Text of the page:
There is a lot of great stuff in Star Trek Beyond, unfortunately, all that great stuff doesn’t quite add up to a great movie, just a pretty good one. The same could be said of Star Trek (2009) and Star Trek Into Darkness (2013) the other two films of the Star Trek reboot now-trilogy; pretty good, bordering on really good is par for the course.
Beyond finds the stalwart crew of the U.S.S. Enterprise three years into their five year mission. Tedium has begun to take its toll upon Captain James T. Kirk (Chris Pine), forcing him to consider whether he might be happier in a different post. Spock (Zachary Quinto) too is feeling some anxiety about his future, wondering if he might be of better service if he were to leave Starfleet, and romantic partner Uhura (Zoe Saldana), to aid in replenishing the galaxy’s Vulcan population devastated in the events of the first film. Unity is the ostensible theme of Star Trek Beyond, the question of whether one is stronger surrounded by friends upon which to rely, or as an individual with unencumbered autonomy. The latter is exemplified by the film villain, Krull (Idris Elba), an iron-fisted despot who is at the head of a horde of drones and who has an axe to grind with The Federation.
Director Justin Lin and screenwriters Simon Pegg and Dustin Jung would have done well to heed their own lessons regarding unity and togetherness. The greatest strength of this Star Trek films is the chemistry of the cast, and in Beyond the crew spends too much time apart, split up into groups of two or three by one circumstance or another. This may be the point, to illustrate how the team are better together than apart, but that point would be better made if the separation was counterbalanced by scenes illustrating how Kirk, Spock, Uhura, McCoy (Karl Urban), Scotty (Pegg), Sulu (John Cho), and Chekov (the late Anton Yelchin) have honed their teamwork over the course of three years together. On the plus-side, the splitting up of the crew does afford some time for the dynamite comedy team of Zachary Quinto’s Spock and Karl Urban’s Leonard “Bones” McCoy to share a scene or two; some of the movie’s best stuff.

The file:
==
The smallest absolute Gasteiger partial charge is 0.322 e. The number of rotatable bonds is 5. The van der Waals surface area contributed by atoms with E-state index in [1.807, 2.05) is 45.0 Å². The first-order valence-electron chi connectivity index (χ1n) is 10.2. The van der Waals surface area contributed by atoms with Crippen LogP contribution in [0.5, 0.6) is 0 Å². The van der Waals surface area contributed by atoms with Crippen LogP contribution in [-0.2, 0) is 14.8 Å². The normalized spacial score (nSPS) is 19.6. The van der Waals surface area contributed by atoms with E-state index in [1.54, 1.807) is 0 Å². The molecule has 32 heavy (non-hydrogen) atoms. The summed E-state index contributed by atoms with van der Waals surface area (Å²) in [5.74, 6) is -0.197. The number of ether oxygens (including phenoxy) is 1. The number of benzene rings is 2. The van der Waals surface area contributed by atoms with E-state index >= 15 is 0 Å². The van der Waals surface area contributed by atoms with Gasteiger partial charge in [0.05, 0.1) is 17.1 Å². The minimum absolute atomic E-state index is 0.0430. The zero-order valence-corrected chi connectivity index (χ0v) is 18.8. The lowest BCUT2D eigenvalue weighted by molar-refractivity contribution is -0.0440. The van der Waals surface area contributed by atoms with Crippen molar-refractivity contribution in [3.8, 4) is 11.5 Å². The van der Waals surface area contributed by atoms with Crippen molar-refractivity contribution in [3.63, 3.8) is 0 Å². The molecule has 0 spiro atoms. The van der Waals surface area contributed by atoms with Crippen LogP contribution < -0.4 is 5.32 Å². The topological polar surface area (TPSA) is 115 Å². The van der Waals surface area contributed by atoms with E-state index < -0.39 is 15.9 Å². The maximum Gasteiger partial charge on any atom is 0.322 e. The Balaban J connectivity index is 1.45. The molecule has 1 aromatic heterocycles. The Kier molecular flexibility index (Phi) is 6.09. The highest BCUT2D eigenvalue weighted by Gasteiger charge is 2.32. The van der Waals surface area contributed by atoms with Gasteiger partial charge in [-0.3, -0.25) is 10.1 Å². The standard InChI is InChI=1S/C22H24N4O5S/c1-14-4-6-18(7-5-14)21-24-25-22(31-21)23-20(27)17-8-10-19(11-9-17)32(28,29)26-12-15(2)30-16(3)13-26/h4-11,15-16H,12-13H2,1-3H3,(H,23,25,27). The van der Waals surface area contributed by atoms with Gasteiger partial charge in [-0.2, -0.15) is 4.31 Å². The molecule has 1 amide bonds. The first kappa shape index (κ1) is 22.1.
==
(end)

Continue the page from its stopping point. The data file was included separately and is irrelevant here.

The developing of themes is largely sacrificed to the film’s myriad action sequences. That’s not all bad. Director Lin, who oversaw the renaissance of the Fast & Furious franchise, is, perhaps, Hollywood’s premier purveyor of deliriously fun action and while Beyond never quite reaches the heights of, say, Fast 5, the action really sings. The sequence featuring the much-anticipated use of The Beastie Boys’ classic “Sabotage,” is especially apt to make one bounce in his-or-her seat with an almost embarrassing giddiness.
Lin and the writers would have done well to take some cues from Star Trek II: The Wrath of Khan (1982, still the best Star Trek film), and not just the obvious touchstones as Into Darkness did. Wrath of Khan is, while still a crackerjack sci-fi action movie, a meditation on aging, with its iconic heroes considering what to do with themselves as their respective careers wind down. Beyond hints at this type of angst; Kirk and Spock are both wondering if their chosen paths are the correct ones, considering a change before too much time has passed, but the film seems to be afraid that the audience would be bored with a deeper dive into the characters’ psyche’s. It’s too bad; Pine, Quinto, Saldana, Cho, Pegg, Yelchin, and Urban are a fine ensemble (perhaps the finest yet assembled for a Star Trek film, sorry purists), it would be nice if the series would let them breathe a little more, give them more room to work with and just let them exist in the rich world that has been created for them. This rebooted Star Trek executes action and adventure with incredible verve, now it just needs a little more soul.
Director: Justin Lin
Screenwriter: Simon Pegg and Doug Jung
Cinematographer: Stephen F. Windon
Editor: Greg, D’Auria, Dylan Highsmith, Kelly Matsumoto, Steven Sprung
Starring: Chris Pine, Zachary Quinto, Zoe Saldana, Karl Urban, John Cho, Anton Yelchin, Simon Pegg, Idris Elba